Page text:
AMD affects around a quarter of people over the age of 60 in the UK. The condition arises when cells supporting the light-sensitive cells in the retina fail, causing progressive loss of sight.
There are two forms of AMD: ‘wet’ or ‘dry’. While recent advances have produced a therapy for the wet form, there is no current or emerging therapy for the dry form.
The London Project to Cure Blindness, led by Prof Pete Coffey at the UCL Institute of Ophthalmology, is involved in producing a cell-replacement therapy from human embryonic cells - a therapy that it aims to introduce into clinics by 2011.
The goal is to replace cells essential for 'seeing' lost through disease at the back of the eye.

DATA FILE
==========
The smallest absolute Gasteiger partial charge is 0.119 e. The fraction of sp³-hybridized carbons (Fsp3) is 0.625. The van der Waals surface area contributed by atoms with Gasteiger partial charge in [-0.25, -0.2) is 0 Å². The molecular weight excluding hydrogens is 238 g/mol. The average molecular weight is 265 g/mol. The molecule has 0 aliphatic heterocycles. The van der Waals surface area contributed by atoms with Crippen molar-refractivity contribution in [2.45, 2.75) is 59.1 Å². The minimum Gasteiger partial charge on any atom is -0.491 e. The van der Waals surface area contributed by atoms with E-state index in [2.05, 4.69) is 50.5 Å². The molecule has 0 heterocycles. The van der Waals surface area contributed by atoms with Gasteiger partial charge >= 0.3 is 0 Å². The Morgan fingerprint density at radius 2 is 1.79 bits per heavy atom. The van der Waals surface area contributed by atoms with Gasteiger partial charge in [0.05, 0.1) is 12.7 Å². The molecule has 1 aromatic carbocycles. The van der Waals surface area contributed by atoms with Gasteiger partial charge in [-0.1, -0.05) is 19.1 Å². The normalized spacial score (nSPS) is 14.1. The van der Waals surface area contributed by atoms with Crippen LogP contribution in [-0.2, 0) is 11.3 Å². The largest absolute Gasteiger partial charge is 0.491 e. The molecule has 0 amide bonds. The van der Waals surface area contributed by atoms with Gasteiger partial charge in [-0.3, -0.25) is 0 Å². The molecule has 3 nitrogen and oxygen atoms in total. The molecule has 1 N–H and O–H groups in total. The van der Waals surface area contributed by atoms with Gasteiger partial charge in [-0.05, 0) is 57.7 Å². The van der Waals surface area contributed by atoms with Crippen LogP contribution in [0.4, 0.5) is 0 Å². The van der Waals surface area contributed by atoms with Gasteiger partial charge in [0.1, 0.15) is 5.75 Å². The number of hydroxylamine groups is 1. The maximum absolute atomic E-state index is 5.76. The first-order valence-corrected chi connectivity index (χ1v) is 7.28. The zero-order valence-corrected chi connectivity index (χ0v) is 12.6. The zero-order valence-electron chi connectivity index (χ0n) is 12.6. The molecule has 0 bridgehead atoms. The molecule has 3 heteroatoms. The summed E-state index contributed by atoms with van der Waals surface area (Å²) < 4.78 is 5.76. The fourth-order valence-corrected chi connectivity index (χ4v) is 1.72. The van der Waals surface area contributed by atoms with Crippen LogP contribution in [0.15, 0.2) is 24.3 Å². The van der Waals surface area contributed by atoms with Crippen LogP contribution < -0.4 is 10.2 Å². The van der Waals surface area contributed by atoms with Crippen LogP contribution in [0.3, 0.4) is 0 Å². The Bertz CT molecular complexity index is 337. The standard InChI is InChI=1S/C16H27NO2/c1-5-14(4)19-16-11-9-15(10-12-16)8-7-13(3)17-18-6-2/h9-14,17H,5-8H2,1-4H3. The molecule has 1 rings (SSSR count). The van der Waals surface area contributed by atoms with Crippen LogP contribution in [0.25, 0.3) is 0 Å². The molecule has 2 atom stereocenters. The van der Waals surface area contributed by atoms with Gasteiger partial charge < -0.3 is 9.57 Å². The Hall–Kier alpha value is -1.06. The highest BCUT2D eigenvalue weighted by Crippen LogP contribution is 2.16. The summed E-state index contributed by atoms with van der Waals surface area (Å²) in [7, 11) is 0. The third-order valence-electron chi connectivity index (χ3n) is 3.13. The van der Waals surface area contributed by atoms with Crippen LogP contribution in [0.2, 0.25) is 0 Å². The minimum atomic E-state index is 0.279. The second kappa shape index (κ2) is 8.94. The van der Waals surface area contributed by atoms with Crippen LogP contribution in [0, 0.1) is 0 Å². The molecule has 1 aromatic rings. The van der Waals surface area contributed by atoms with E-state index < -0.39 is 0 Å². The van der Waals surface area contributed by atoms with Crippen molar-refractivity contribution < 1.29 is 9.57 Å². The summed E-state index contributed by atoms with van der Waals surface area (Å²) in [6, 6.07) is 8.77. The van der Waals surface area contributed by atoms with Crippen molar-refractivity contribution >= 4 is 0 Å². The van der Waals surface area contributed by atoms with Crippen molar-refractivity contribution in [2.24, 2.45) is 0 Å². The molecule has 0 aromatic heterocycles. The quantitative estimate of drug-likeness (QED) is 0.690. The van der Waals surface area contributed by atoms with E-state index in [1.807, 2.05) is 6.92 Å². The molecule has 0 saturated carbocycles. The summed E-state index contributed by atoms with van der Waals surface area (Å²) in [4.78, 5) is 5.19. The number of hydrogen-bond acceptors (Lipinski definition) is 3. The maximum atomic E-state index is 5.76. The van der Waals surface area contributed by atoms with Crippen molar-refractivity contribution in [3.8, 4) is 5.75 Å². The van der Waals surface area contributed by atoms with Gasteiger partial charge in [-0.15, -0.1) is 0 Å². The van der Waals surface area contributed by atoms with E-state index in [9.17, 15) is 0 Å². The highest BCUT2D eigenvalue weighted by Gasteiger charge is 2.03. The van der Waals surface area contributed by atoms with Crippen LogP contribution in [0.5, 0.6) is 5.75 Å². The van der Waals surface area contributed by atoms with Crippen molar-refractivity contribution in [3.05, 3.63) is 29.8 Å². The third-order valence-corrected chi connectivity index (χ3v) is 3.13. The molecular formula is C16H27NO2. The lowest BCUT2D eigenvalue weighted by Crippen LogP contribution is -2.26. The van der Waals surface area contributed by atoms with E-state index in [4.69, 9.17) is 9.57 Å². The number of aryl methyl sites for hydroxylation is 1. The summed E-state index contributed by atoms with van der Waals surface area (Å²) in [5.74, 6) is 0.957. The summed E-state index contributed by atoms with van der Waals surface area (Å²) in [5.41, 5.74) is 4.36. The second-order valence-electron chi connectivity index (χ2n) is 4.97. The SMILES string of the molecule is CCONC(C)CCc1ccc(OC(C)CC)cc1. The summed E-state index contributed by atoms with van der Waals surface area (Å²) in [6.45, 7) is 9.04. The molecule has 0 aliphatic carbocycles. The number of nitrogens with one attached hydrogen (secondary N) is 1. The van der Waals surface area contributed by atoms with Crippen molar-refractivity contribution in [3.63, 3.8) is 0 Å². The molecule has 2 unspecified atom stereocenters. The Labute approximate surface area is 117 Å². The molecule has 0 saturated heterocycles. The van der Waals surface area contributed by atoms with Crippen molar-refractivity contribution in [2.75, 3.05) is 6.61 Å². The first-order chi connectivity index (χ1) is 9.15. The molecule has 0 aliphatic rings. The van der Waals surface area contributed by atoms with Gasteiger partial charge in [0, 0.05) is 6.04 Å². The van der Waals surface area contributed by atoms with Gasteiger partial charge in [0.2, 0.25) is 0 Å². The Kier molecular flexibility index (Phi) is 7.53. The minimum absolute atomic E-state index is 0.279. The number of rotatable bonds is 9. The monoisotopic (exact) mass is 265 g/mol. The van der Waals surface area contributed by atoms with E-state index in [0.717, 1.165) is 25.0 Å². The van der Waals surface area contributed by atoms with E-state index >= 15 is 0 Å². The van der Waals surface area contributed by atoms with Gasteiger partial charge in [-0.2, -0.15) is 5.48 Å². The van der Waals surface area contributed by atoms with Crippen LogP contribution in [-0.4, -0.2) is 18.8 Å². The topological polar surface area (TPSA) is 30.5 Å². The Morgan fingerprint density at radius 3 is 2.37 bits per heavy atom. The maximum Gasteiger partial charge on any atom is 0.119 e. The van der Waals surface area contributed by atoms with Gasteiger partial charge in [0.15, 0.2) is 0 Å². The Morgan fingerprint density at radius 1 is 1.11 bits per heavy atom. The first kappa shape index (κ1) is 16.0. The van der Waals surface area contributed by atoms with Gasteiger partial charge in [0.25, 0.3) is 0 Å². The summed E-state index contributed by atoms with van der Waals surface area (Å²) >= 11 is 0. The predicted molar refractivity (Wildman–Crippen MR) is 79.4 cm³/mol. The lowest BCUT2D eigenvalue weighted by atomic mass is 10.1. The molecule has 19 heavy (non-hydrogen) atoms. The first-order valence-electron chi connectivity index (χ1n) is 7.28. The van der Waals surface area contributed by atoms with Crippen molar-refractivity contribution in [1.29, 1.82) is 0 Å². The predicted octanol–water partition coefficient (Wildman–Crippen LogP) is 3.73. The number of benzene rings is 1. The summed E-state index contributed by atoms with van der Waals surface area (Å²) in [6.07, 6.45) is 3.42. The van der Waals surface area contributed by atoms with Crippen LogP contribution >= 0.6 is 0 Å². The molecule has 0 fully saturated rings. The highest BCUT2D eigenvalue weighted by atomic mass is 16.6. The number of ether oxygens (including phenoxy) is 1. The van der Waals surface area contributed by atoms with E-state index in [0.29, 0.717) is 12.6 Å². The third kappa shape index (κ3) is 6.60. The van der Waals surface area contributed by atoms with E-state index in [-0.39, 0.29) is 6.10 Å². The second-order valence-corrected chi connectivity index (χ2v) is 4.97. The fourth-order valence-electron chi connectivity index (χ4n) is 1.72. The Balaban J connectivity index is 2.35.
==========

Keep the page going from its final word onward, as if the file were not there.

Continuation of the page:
Under the terms of the agreement, Pfizer will provide funding to UCL to enable research into the development of stem-cell-based therapies for AMD as well as other retinal diseases.
Pfizer will also contribute expertise in the design and execution of clinical studies, interaction with global regulators and in product manufacturing techniques.
After the completion of preclinical safety studies, Pfizer will have the option to conduct clinical trials to determine the efficacy of treatment and to commercialise any resulting product.